The Green Party would also shut down all coal, fossil fuels and nuclear plants with the 2025. It opposes the hydrofracking of natural gas not only due to the water problems in create but because it is just another fossil fuel that contributes to global warming. Rather than find new fossil fuels, it believes the 80% of the present supplies must not be converted to greenhouse gases.

The Green Party would prevent oil drilling off shore and in the Artic and halt the Keystone natural gas pipeline. It would speed up the implementation of the new fuel mileage standards recently announced by EPA, and amend environmental review laws to focus on the impact on climate change.

Green Party Climate Action Plan

Climate change is the gravest environmental, social and economic peril that humanity has ever met. Across the world, it is causing vanishing polar ice, melting glaciers, growing deserts, stronger storms, rising oceans, less biodiversity, deepening droughts, as well as more disease, hunger, strife and human misery.

The Green Party support a strong international climate treaty under the auspices of the United Nations Framework Convention on Climate Change. The United States must do far better than the Obama administration offer in Copenhagen to reduce greenhouse gas emissions by 4% below 1990 levels. The Greens  support at least a 40% worldwide reduction by 2020 and 95% reduction by 2050, from 1990 levels. The U.S. should help pay for adaptation to climate change in countries with less responsibility for climate change. (http://www.gp.org/committees/platform/2012/ecological-sustainability.php#ClimateChange)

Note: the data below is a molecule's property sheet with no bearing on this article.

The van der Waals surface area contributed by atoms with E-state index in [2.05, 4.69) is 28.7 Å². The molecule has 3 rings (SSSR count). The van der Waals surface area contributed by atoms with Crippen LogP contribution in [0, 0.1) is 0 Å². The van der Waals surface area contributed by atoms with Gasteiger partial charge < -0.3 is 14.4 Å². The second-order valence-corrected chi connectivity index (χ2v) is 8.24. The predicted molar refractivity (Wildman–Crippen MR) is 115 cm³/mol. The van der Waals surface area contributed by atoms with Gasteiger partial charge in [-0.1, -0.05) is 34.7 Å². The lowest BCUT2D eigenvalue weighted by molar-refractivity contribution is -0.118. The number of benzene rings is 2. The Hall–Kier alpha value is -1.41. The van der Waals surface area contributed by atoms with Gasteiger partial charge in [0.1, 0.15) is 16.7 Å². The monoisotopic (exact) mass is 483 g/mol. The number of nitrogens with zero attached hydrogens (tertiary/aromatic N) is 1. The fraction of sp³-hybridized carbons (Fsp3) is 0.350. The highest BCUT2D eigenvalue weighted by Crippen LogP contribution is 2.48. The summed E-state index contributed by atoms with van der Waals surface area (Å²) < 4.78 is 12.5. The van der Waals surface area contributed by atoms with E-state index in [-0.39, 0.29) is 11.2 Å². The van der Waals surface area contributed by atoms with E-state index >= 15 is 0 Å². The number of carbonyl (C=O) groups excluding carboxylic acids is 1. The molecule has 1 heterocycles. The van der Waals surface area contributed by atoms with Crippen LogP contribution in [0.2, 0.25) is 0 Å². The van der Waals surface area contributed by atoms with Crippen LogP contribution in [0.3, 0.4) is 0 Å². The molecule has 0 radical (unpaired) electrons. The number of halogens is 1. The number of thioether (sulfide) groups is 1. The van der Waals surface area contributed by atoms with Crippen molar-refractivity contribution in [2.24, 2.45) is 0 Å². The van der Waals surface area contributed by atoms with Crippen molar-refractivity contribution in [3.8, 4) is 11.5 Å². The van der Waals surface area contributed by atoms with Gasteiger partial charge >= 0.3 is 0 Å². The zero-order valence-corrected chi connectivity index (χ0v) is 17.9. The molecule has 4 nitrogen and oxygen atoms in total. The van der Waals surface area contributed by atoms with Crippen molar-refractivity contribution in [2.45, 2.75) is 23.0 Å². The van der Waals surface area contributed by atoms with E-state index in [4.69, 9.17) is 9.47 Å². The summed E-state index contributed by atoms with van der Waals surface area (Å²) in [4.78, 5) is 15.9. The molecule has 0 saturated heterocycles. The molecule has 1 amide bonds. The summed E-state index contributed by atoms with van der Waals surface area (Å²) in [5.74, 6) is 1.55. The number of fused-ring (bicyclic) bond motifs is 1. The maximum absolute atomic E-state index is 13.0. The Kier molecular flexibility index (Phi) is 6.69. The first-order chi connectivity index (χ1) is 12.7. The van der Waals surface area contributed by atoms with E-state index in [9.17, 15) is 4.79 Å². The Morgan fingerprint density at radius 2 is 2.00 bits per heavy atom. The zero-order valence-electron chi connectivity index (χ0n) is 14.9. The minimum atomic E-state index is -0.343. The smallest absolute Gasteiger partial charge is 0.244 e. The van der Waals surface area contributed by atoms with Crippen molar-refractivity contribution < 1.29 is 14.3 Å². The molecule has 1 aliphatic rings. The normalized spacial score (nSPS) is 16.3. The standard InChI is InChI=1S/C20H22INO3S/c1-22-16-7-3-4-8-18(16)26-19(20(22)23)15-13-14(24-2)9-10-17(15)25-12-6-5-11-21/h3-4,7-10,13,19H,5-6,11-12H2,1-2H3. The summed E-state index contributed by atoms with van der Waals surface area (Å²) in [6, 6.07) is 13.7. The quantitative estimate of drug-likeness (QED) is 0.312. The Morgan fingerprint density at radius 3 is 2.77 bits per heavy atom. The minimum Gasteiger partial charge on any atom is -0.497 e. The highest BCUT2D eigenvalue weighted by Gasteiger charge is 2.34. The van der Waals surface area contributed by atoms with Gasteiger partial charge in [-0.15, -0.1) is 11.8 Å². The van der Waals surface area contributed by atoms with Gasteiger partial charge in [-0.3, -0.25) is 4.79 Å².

A Zero Carbon US Economy by 2025.

The Green Party supports the adoption of an industrial policy/plan for a zero carbon US economy by 2025.

The Greens support creating an annual fund of $300 billion for climate action, including funding clean renewable energy, which would be created through a combination of taxes on the windfall profits of fossil fuel companies, major cuts in the military budget, a fee on carbon emissions, an end to subsidies on fossil fuels and nukes, and an energy retrofit program funded through on bill financing from utility companies. The fund would help with investments in clean renewable energy (wind, solar, geothermal, tidal), mass transit and organic agriculture. The Greens would transfer funds from roads to mass transit, bicycles and pedestrian access.